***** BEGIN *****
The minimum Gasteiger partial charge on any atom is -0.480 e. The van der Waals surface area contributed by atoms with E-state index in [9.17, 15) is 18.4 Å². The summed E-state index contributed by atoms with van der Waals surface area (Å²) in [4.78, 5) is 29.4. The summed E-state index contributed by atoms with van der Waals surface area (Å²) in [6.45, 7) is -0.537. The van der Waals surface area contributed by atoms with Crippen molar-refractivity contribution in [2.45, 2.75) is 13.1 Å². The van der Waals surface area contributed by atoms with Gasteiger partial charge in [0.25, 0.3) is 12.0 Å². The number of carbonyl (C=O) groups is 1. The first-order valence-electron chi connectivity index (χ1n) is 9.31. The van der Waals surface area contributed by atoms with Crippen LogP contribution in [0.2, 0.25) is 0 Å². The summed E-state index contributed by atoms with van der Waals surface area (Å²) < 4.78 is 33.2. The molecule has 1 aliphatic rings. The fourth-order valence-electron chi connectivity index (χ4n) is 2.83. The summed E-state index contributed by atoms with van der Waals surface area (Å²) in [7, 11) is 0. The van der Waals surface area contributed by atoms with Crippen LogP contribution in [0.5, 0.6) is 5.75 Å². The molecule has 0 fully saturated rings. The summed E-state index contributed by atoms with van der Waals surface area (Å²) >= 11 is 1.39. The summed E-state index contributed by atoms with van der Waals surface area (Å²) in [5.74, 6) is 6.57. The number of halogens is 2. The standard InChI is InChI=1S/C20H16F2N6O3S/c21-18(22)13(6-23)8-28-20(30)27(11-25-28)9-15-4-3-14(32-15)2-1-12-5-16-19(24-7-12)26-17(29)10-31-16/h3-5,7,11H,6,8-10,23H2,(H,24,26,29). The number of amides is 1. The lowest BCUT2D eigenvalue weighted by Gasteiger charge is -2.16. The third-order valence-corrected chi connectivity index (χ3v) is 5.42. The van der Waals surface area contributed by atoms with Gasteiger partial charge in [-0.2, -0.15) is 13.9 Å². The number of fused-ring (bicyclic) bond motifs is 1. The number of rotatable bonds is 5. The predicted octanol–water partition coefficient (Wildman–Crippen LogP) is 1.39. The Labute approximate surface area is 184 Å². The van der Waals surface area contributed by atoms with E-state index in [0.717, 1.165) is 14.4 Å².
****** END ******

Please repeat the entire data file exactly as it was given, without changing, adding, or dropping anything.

The minimum Gasteiger partial charge on any atom is -0.480 e. The van der Waals surface area contributed by atoms with E-state index in [9.17, 15) is 18.4 Å². The summed E-state index contributed by atoms with van der Waals surface area (Å²) in [4.78, 5) is 29.4. The summed E-state index contributed by atoms with van der Waals surface area (Å²) in [6.45, 7) is -0.537. The van der Waals surface area contributed by atoms with Crippen molar-refractivity contribution in [2.45, 2.75) is 13.1 Å². The van der Waals surface area contributed by atoms with Gasteiger partial charge in [0.25, 0.3) is 12.0 Å². The number of carbonyl (C=O) groups is 1. The first-order valence-electron chi connectivity index (χ1n) is 9.31. The van der Waals surface area contributed by atoms with Crippen LogP contribution in [0.2, 0.25) is 0 Å². The summed E-state index contributed by atoms with van der Waals surface area (Å²) < 4.78 is 33.2. The molecule has 1 aliphatic rings. The fourth-order valence-electron chi connectivity index (χ4n) is 2.83. The summed E-state index contributed by atoms with van der Waals surface area (Å²) in [7, 11) is 0. The van der Waals surface area contributed by atoms with Crippen LogP contribution in [0.5, 0.6) is 5.75 Å². The molecule has 0 fully saturated rings. The summed E-state index contributed by atoms with van der Waals surface area (Å²) >= 11 is 1.39. The summed E-state index contributed by atoms with van der Waals surface area (Å²) in [5.74, 6) is 6.57. The number of halogens is 2. The standard InChI is InChI=1S/C20H16F2N6O3S/c21-18(22)13(6-23)8-28-20(30)27(11-25-28)9-15-4-3-14(32-15)2-1-12-5-16-19(24-7-12)26-17(29)10-31-16/h3-5,7,11H,6,8-10,23H2,(H,24,26,29). The number of amides is 1. The lowest BCUT2D eigenvalue weighted by Gasteiger charge is -2.16. The third-order valence-corrected chi connectivity index (χ3v) is 5.42. The van der Waals surface area contributed by atoms with Gasteiger partial charge in [-0.2, -0.15) is 13.9 Å². The number of fused-ring (bicyclic) bond motifs is 1. The number of rotatable bonds is 5. The predicted octanol–water partition coefficient (Wildman–Crippen LogP) is 1.39. The Labute approximate surface area is 184 Å². The van der Waals surface area contributed by atoms with E-state index in [0.717, 1.165) is 14.4 Å².